It may seem tempting but eating twice the food is not only unhealthy, but it can lead to obesity in pregnancy that may remain after you birth your baby. Too much weight gain can also cause pregnancy complications.

Eating for a Healthy Baby

So instead, eat for a healthy baby! According to experts at the National Institute for Health, a healthy pregnancy diet reduces your chances of developing gestational diabetes (high blood sugar), pregnancy-related high blood pressure, and preterm birth.

Also, not eating healthfully can lead to too little weight gain for your baby, increasing your baby’s chances of developing diabetes or heart disease in adulthood. Eating too much can set baby up for childhood obesity and diabetes.

Eat for Baby’s Health Now & In the Future

Your growing baby receives nutrients via the placenta from what you take in. Baby is the last stop at the end of a long food chain; the nutrition from the food you eat determines baby’s growth. Proper nutrition during pregnancy decreases the risk of birthing a too- small or too-large baby.

Struggling to curb bad habits? Research demonstrates that by the second trimester, it’s often too late to change unhealthy dietary behaviors, as most of the potential adverse outcomes have already been set in motion.

Essential Pregnancy Nutrition

There’s no one-size-fits-all diet. Aim for foods high in protein, iron, folate, and calcium. More than 20% of pregnant women suffer from iron-deficiency anemia, which can lead to premature birth and growth restriction for baby, and postpartum hemorrhage for you, mom.

A diet low in folate, especially before pregnancy, can lead to serious birth defects in the brain or spinal cord that develop early in pregnancy. Foods like asparagus and dark leafy greens are both rich in iron and folate. You can get your calcium fix from dairy, nuts, seeds, beans, and those dark leafy greens like spinach and kale.

For vegetarians and vegans, ensure you’re getting protein, calcium, iron, and vitamin B12, either from food or from supplements, as these nutrients are often lacking in meatless diets. Reduce animal fat and sugar to lower your chance of developing diabetes in pregnancy.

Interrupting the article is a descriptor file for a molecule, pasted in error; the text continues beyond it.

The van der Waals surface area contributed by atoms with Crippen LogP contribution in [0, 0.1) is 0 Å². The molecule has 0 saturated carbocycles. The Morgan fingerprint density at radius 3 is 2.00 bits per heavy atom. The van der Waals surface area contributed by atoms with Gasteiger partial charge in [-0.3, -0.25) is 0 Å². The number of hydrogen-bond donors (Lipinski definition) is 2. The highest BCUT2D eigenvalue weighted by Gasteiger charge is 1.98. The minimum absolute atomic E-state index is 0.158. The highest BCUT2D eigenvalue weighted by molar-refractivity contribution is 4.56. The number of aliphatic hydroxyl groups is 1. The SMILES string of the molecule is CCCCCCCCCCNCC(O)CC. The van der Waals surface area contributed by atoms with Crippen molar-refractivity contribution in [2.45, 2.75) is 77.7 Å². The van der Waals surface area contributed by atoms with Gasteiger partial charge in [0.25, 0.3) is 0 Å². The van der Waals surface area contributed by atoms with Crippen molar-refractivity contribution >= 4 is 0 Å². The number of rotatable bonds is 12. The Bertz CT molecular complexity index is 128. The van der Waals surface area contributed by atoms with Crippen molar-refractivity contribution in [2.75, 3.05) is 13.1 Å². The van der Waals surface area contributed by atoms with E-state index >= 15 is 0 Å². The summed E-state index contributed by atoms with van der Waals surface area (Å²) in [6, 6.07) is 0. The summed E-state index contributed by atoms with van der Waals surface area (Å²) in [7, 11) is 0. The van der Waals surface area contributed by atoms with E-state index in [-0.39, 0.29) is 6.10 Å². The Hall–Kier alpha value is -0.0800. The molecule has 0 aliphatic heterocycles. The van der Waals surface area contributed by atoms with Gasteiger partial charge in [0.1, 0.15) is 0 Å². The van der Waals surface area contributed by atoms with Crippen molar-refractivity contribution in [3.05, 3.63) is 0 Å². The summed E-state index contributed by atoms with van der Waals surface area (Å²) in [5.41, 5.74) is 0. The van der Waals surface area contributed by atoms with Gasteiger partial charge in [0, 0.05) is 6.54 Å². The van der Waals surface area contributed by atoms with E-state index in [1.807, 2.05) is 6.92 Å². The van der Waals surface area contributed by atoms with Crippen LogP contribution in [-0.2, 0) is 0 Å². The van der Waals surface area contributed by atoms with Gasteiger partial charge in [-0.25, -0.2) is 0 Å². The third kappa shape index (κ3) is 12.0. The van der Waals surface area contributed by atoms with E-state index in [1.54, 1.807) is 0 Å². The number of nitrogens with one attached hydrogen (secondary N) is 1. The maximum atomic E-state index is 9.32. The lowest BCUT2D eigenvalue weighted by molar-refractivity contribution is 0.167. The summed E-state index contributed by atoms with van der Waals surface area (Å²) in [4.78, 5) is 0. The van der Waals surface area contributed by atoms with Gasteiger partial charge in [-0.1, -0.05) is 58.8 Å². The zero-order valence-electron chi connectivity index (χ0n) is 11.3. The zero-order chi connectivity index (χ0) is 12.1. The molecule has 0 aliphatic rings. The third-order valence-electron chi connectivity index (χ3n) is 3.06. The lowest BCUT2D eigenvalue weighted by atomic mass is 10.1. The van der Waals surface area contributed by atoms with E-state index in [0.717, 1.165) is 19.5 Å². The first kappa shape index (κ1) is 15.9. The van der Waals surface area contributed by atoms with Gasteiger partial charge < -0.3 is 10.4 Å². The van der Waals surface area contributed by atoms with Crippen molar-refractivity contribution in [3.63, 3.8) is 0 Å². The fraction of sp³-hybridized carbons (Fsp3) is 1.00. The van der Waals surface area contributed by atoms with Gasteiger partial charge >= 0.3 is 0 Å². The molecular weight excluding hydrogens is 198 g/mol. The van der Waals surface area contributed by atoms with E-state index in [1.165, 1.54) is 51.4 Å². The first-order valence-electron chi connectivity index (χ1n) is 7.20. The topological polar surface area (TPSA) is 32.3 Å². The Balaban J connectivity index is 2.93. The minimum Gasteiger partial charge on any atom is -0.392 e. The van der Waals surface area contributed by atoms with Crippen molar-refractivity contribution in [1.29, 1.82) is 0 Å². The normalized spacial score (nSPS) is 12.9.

A quick meal of baked fish, sauteed spinach, and brown rice provides the protein, iron, and B vitamins needed by growing baby. Healthy snacks include fruit or veggie smoothies, or cheese, nuts, and grapes.

Getting Enough Iron

Iron helps your body make blood to move oxygen into your cells for energy. During pregnancy, your body needs more iron for your growing baby. Low iron levels are linked to prematurity and low birth weight.

The CDC recommends that all pregnant women begin taking an oral, low-dose iron supplement (30 mg/day) at their first prenatal appointment, and be screened for iron deficiency anemia (IDA).

Ask your healthcare provider to check your iron levels and screen for anemia. During pregnancy, boost your iron by eating leafy green vegetables, strawberries and kiwi, quinoa, legumes, seeds, and iron-rich meats such as beef, turkey, and chicken.

SEE ALSO: Healthy Eating in Pregnancy and Beyond


Aliah Thomas, RNC-OB, is a perinatal nurse who has worked in women's health for her entire career. She also serves as a Facilitator in the Nurse Residency Program for new graduates at her hospital and is passionate about patient education and advocacy.

Comments are closed.

Pin It on Pinterest